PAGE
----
Lately, there has been a lot of debate about the recent decision by the Obama administration to require Catholic-based companies to offer contraceptive coverage in their employee healthcare plans. This has, predictably, been extremely politicized and being pitched by conservatives and even a few liberals as a violation of the religious freedom of the Catholic church. On the surface, it certainly appears to be a controversial move on the part of the Obama administration, to require a religion to seemingly go against it's own principles and provide a service it doesn't believe in to it's employees. However, like all things debated during the 24-hour news cycle, there is a lot of misinformation and outright distortion over this issue and the culpability for this situation doesn't actually lie with the white house.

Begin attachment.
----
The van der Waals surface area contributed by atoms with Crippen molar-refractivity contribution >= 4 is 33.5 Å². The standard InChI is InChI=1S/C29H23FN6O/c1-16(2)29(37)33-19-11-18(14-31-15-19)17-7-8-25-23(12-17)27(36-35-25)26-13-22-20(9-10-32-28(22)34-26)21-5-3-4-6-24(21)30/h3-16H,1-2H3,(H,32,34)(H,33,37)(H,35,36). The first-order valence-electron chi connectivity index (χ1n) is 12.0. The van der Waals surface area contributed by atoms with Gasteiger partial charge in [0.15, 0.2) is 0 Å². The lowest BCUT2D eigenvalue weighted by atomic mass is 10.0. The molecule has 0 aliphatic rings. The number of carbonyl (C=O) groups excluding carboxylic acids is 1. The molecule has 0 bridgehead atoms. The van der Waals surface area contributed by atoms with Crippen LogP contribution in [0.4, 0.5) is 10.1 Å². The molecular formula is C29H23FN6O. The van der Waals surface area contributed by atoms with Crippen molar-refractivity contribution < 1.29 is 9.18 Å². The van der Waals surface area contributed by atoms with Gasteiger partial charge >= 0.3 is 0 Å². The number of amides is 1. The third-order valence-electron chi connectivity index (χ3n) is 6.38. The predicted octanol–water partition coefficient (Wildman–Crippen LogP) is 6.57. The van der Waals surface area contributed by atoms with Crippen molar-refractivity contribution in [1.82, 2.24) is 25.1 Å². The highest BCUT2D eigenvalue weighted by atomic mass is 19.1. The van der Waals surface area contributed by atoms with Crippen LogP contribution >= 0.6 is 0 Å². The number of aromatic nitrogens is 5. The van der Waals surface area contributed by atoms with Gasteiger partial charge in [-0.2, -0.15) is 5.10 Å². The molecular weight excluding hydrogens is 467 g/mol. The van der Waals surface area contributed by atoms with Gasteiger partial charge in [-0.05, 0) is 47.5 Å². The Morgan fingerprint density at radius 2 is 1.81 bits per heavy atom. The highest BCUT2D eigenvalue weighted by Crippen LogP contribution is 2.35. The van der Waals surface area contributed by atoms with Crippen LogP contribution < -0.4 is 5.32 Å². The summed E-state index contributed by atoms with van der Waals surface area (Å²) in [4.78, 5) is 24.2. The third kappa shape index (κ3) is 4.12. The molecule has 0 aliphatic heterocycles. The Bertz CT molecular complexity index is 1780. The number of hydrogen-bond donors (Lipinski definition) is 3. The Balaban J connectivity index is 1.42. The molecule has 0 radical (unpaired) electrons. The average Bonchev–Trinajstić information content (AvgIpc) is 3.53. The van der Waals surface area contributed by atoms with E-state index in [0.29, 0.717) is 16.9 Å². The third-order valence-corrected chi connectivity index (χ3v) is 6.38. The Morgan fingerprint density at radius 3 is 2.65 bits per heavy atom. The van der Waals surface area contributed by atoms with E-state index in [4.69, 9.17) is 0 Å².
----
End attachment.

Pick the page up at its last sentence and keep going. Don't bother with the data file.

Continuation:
First, the claim that Catholic employers are being "forced" to provide contraception to their employees is not accurate.
They aren't being mandated to personally hand contraception to their employees, which would obviously violate the religious principles of the Catholic church. Rather, they're being required to allow the inclusion of contraceptive coverage in their health plans - like every other private employer in America is required to do under the provisions of "Obamacare". The difference here is pretty significant. Nobody is "forcing" the Catholic church to give contraceptives to their employees. The requirement isn't that the Catholic church has to provide contraception, only that contraceptive coverage must be a part of the healthcare plans they provide to their employees. Put another way, any practicing Catholic who is employed by a Catholic business can choose to abide by the teachings of their faith and abstain from using contraception and no Catholic employer has to personally make any form of contraception available to their employees. Thus, no actual violation of the teachings of the Catholic religion are being imposed upon any Catholic employer or employee.
The second issue with this decision is a problem that is unique to American Catholic businesses and has nothing to do with the current administration and everything to do with our capitalistic private healthcare industry.